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Klarna CEO avoids IPO talk and says he's just getting started

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Klarna CEO Sebastian Siemiatkowski. Photo: Viva Technology
Klarna CEO Sebastian Siemiatkowski. Photo: Viva Technology

The chief executive of online credit giant Klarna has avoided speculation about a looming stock market listing, insisting his business is more focused on innovating in retail banking.

As speculation abounds on whether buy-now-pay-later giant Klarna is poised to announce an IPO, chief executive Sebastian Siemiatkowski largely avoided the issue during an appearance at the Viva Technology conference in Paris, France, on Wednesday.

Siemiatkowski, who recently said Swedish Klarna was likely to pick the US for an IPO, said he was more focused on the company's mission of reforming retail banking.

Read more: Klarna boss says IPO location not a clear cut choice

Citing a report in The Economist that said every consumer pays $350 a year for banking services, Siemiatkowski said: "That’s ridiculous”.

He accused banks of overcharging consumers to put money in their own pockets and said barriers to entry meant the industry lacked of competition.

“As an entrepreneur, you can't dream of being in a better industry" as a challenger, he said.

Klarna describes itself as a leading global retail banking, payments, and shopping service and is available direct to consumers via its shopping app, which it says is used by 18m customers and 250,000 retailers. It is best known for its buy now, pay later product, which lets online shoppers effectively borrow money interest free at checkout. Klarna advances money to merchants and follows up with buyers later.

Read more: Klarna now worth $45.6bn after Softbank investment

Siemiatkowski's comments about taking on retail banks came during an on stage interview on Wednesday. He was quizzed about what keeps him motivated to stay with Klarna, even though he is a paper billionaire and could theoretically walk away to spend more time with his family. Klarna was valued at $45.6bn (£32.3bn) last week after raising $639m.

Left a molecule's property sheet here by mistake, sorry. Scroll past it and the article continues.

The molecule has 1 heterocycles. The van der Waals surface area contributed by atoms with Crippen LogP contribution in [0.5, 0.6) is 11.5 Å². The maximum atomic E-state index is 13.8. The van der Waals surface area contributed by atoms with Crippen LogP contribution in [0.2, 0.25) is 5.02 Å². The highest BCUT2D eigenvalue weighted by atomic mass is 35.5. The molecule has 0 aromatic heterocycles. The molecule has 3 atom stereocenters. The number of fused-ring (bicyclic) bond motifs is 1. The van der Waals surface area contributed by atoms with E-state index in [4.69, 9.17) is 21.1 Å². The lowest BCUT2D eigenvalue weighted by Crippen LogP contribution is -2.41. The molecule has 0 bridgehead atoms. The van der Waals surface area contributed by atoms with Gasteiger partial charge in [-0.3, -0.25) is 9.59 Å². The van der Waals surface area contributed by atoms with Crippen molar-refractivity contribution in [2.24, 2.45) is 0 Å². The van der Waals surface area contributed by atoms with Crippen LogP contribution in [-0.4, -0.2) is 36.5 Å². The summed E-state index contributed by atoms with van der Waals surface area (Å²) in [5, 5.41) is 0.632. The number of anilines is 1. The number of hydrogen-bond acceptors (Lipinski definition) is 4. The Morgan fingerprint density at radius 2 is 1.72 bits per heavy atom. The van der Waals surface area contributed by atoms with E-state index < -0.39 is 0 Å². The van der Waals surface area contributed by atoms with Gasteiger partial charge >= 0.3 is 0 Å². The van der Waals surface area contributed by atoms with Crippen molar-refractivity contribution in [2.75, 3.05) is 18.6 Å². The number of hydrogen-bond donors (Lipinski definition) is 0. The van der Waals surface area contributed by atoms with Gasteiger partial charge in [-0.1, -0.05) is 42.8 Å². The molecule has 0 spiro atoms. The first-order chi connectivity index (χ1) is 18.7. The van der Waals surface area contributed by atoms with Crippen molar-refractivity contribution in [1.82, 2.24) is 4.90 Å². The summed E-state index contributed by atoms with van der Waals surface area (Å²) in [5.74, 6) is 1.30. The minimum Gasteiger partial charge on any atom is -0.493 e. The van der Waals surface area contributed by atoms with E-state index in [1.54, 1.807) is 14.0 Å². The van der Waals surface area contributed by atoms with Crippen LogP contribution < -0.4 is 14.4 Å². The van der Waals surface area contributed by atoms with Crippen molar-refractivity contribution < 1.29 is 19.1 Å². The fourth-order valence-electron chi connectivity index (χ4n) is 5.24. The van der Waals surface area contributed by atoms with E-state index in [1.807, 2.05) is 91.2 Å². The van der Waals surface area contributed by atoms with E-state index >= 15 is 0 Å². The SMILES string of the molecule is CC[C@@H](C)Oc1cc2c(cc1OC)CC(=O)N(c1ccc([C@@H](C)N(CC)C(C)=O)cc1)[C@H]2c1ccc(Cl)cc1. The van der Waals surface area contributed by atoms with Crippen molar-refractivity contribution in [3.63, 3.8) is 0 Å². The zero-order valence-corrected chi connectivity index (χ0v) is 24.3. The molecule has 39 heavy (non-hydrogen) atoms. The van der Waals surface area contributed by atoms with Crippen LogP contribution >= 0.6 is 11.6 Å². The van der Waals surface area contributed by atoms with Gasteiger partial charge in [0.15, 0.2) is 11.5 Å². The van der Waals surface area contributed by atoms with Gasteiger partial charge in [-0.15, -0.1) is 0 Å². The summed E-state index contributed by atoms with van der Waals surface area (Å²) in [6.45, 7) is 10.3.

Siemiatkowski, who cofounded the business, said being CEO gave him the chance to help other people thrive, learn to teach themselves, and to make things happen on a big scale. He said he hoped to run the company for decades “unless they throw me out”.

Photo: Viva Technology
Sebastian Siemiatkowski is more about the 'internal momentum' of the company than its valuation. Photo: Viva Technology

Siemiatkowski's said Klarna's recent mammoth valuation was less important than the business' “internal momentum”. The company has benefited from a huge uptick in online shopping around the world since the onset of the COVID-19 pandemic.

Read more: COVID-19 will permanently change how we shop, says Klarna CEO

Siemiatkowski praised Silicon Valley venture capital firm Sequoia, which invested in Klarna five years after the company was founded in 2005. 

Sequoia “has been able to create an evergreen structure that allows it to be extremely long-term unlike most venture capitalists," Siemiatkowski said.

“They’ve been a shareholder for about 12 years now and they have never asked me about an IPO.”

Siemiatkowski said Sequoia stood by the business when it went through a rough patch around 2010. The company wasn’t able to deliver new products as fast as it had been in the past and new senior executives who had joined were not as willing to get their hands dirty.

Read more: Barclays goes toe-to-toe with Klarna in buy now, pay later market

Some investors started getting jittery but Sequoia was less interested in profitability and more focused on whether the founders were working hard, learning and determined to succeed. 

That was their “primary evaluation criteria, and as long as they thought we had the ambition to make it work they were willing to wait," Siemiatkowski said.

Today, Klarna benefits from faster internal decision-making, he said. Better recruitment helped the company address its issues and things "started shifting internally, that was key for me... then PNL [profit and loss] and valuation will follow."

Earlier this month, Siemiatkowski said his company would likely look to list in the US as the UK's financial watchdog looks to tighten the rules around BNPL lending.

Watch: What are SPACs?

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